Recently, public activities came to my attention which, given the source, I found both surprising and startling. The publicly-funded Canadian Broadcasting Corporation (CBC) – a crown corporation which serves the public as the national broadcaster – is also a platform for superstition; disguised as astrology.
By publishing weekly horoscopes, the CBC – worse than its mere promotion – is perpetuating superstition. In the words of the once Torontonian, Emma Goldman: “Superstition – along with Ignorance and Bigotry – is one of the most sinister and tyrannical rulers on Earth”.
Emma Goldman, like many of humanity’s greatest heroes, was an ordinary person with extraordinary ideas. However, she wasn’t the first to publicly denounce superstition. More than two millennia before Emma, the Sage Epicurus did the same.
Epicurus was famously attributed – by David Hume, among others – with a compelling argument against divine providence; widely known as the problem of evil. Divine providence is really just another form of anthropocentric superstition. Such notions – though, seemingly unique to the human condition – are found universally across cultures. However, significant progress has been made; the geocentric solar system was overthrown and replaced with the heliocentric system, divine creation of human beings – like the genesis account of Adam and Eve – was overthrown and replaced with evolution. The universe turned out to be materialistic and purposeless.
Despite progress, such anthropocentric superstition continues on with, for example, astrology, a pseudoscience – not to be confused with astronomy – that purports special extraterrestrial relationships with earthly human affairs and claims special knowledge concerning the supposed mundane effects on individual lives.
For example, the most recently published CBC horoscope, for the week of April 22nd, 2019, asserts that the changing motion of Pluto will impact your personal life here on Earth and quells fears of this change by then characterizing – if not personifying – the protective nature of Pluto. Personally, I do think Pluto could be protective, indeed, if it intercepts potentially catastrophic asteroids from making impact with Earth.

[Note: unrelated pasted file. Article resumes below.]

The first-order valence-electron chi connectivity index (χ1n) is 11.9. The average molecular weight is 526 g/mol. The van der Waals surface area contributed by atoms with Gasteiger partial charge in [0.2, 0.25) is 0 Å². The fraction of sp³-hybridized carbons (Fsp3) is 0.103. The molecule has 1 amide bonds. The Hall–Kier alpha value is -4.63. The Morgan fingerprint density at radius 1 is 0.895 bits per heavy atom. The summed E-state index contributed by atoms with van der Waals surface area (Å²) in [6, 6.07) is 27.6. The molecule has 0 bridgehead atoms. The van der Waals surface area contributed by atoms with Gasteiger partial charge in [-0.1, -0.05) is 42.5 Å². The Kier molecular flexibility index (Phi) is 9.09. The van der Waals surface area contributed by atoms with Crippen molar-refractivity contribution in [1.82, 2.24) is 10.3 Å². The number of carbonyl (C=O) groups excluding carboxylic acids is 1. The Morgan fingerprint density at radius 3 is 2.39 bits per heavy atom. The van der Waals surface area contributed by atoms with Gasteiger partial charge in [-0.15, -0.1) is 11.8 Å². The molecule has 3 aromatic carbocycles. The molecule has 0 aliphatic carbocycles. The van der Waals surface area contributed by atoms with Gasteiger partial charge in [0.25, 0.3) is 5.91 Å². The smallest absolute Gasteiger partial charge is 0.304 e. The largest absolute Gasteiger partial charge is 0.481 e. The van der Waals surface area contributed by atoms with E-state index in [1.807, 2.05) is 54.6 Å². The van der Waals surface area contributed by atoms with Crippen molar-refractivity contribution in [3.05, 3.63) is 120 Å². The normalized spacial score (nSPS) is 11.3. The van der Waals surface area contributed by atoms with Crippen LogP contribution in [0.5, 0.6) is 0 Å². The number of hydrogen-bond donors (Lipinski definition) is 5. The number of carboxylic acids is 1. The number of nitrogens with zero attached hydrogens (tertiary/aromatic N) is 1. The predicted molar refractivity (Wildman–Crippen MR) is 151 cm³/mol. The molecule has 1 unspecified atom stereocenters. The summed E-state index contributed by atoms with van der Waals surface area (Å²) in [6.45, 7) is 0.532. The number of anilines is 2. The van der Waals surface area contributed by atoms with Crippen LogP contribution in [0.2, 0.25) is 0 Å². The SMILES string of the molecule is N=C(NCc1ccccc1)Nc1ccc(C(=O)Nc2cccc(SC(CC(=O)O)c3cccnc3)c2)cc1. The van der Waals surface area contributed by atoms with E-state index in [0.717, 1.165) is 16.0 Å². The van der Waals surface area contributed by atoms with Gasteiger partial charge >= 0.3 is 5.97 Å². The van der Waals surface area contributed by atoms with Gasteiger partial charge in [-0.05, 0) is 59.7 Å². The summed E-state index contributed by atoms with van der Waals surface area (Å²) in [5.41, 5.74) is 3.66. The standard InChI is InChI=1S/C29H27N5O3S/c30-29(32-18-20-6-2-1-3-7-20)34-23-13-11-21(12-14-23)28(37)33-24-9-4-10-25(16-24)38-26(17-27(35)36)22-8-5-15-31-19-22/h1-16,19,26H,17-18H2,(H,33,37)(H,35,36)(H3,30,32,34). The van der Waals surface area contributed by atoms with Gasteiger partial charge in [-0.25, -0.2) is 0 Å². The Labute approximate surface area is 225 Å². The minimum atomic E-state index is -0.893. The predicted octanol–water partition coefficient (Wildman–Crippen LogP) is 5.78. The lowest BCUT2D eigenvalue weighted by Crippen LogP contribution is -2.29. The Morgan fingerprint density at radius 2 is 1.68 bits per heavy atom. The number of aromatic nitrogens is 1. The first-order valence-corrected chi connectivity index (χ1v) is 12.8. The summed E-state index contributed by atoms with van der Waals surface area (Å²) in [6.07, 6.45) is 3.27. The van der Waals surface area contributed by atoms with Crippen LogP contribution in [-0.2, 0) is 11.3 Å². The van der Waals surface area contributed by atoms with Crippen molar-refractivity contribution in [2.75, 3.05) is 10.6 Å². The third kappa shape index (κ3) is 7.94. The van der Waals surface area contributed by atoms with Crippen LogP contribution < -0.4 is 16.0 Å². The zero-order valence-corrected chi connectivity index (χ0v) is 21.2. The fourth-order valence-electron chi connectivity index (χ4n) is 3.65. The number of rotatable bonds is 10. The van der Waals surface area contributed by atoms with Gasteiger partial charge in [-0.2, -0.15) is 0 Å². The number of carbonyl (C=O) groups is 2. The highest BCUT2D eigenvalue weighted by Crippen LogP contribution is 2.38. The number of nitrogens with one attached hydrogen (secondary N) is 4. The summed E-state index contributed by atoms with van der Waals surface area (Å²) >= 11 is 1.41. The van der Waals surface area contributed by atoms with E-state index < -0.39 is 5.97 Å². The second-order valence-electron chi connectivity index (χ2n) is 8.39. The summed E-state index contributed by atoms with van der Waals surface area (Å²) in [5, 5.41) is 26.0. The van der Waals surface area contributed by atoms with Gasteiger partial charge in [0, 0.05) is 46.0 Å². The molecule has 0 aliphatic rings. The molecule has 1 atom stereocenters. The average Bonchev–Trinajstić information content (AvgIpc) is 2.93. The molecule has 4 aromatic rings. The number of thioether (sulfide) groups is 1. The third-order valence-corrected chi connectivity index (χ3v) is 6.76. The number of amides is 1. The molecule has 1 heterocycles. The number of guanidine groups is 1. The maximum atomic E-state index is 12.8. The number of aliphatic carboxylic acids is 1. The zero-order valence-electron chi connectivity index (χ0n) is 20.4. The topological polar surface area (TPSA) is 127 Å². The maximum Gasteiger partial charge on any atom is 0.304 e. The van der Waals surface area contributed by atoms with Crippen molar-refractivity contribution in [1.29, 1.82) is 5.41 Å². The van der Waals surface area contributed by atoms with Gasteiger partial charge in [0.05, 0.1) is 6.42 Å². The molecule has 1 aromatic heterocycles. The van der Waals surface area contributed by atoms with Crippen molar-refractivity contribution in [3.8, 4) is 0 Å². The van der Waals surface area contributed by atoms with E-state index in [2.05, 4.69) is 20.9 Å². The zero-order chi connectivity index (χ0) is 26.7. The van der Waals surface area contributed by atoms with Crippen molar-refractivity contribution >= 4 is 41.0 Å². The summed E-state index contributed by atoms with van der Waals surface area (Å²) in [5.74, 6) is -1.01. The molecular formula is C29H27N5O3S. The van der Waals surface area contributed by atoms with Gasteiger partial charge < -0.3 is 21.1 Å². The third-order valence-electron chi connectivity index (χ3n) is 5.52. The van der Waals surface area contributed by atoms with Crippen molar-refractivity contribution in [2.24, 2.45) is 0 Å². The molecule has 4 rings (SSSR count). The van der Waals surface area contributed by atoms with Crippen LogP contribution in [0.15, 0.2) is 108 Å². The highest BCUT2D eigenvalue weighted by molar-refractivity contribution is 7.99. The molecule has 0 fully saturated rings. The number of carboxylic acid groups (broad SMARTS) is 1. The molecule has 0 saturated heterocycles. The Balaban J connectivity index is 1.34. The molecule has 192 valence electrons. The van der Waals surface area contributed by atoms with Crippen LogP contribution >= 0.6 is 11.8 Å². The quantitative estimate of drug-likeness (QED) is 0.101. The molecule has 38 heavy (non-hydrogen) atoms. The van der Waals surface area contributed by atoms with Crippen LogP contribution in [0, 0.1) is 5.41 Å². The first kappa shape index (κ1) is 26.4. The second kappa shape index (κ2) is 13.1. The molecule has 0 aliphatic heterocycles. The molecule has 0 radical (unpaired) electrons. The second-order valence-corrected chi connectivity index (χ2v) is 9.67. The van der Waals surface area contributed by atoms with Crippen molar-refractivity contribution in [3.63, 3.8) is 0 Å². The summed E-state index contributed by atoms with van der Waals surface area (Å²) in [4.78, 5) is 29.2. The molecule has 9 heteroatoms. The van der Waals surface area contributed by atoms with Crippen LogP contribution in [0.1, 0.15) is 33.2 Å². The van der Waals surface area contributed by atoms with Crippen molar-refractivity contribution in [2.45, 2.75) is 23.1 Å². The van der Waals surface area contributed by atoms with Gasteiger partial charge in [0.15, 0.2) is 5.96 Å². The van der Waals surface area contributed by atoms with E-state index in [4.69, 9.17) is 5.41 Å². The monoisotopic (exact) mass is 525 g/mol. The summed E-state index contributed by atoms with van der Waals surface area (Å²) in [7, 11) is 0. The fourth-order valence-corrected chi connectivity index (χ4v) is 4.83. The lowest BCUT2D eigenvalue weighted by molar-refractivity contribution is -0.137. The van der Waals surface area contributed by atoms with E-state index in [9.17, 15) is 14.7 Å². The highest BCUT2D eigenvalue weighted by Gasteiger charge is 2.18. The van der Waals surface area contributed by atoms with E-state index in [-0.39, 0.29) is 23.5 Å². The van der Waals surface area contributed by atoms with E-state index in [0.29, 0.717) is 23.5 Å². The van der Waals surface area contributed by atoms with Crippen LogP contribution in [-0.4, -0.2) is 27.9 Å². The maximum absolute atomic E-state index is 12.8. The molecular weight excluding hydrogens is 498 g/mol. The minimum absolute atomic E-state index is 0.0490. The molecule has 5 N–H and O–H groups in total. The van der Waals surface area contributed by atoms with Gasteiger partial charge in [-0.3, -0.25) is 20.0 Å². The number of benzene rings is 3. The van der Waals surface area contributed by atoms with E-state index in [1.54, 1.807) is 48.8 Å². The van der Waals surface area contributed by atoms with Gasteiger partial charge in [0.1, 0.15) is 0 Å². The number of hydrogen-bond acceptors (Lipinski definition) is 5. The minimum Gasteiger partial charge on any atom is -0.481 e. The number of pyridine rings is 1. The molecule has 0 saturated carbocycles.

My main concerns with such instances of publicly-funded superstition, are whether they do more harm than good and how one can possibly justify the perpetuation of societal superstition?
Epicurus thought it’s misguided to approach problems of human suffering without offering any truly beneficial remedy. I’m sympathetic to some astrologers’ horoscopes because I cannot discount the potential for a sort of placebo effect. But some astrologers include lucky numbers in their horoscopes and therefore encourage gambling. Epicurus strongly discouraged leaving our well-being to chance. Epicurus also thought it rather ridiculous to pray or wait for things to happen, especially for things easily within your means of securing for yourself. To me, it does seem tragic to wait for a horoscope to prescribe you a positive outlook. Epicurus kindly encouraged us to never delay for enjoying, as far as I’m aware, our one and only life. Every second is the opportunity of a life time. This sentiment was later echoed by another hero of humanity, Charles Darwin, who wrote to his sister: “a man who dares to waste one hour of time, has not discovered the value of life”.